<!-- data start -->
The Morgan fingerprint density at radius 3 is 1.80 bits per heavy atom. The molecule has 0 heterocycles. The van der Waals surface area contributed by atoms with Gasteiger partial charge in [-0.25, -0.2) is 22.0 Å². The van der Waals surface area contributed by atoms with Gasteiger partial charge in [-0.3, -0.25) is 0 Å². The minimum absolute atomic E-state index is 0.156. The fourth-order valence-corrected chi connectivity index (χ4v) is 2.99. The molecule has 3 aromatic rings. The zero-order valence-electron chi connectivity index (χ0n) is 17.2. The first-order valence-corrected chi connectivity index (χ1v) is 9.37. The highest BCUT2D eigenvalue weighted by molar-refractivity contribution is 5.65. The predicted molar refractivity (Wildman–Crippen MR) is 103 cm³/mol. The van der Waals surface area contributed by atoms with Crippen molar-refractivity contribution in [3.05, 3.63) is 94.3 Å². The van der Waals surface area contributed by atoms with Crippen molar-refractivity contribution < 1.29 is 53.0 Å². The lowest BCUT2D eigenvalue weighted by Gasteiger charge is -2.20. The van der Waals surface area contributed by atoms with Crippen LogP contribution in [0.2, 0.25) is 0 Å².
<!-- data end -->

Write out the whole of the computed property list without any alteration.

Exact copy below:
The Morgan fingerprint density at radius 3 is 1.80 bits per heavy atom. The molecule has 0 heterocycles. The van der Waals surface area contributed by atoms with Gasteiger partial charge in [-0.25, -0.2) is 22.0 Å². The van der Waals surface area contributed by atoms with Gasteiger partial charge in [-0.3, -0.25) is 0 Å². The minimum absolute atomic E-state index is 0.156. The fourth-order valence-corrected chi connectivity index (χ4v) is 2.99. The molecule has 3 aromatic rings. The zero-order valence-electron chi connectivity index (χ0n) is 17.2. The first-order valence-corrected chi connectivity index (χ1v) is 9.37. The highest BCUT2D eigenvalue weighted by molar-refractivity contribution is 5.65. The predicted molar refractivity (Wildman–Crippen MR) is 103 cm³/mol. The van der Waals surface area contributed by atoms with Crippen molar-refractivity contribution in [3.05, 3.63) is 94.3 Å². The van der Waals surface area contributed by atoms with Crippen molar-refractivity contribution < 1.29 is 53.0 Å². The lowest BCUT2D eigenvalue weighted by Gasteiger charge is -2.20. The van der Waals surface area contributed by atoms with Crippen LogP contribution in [0.2, 0.25) is 0 Å².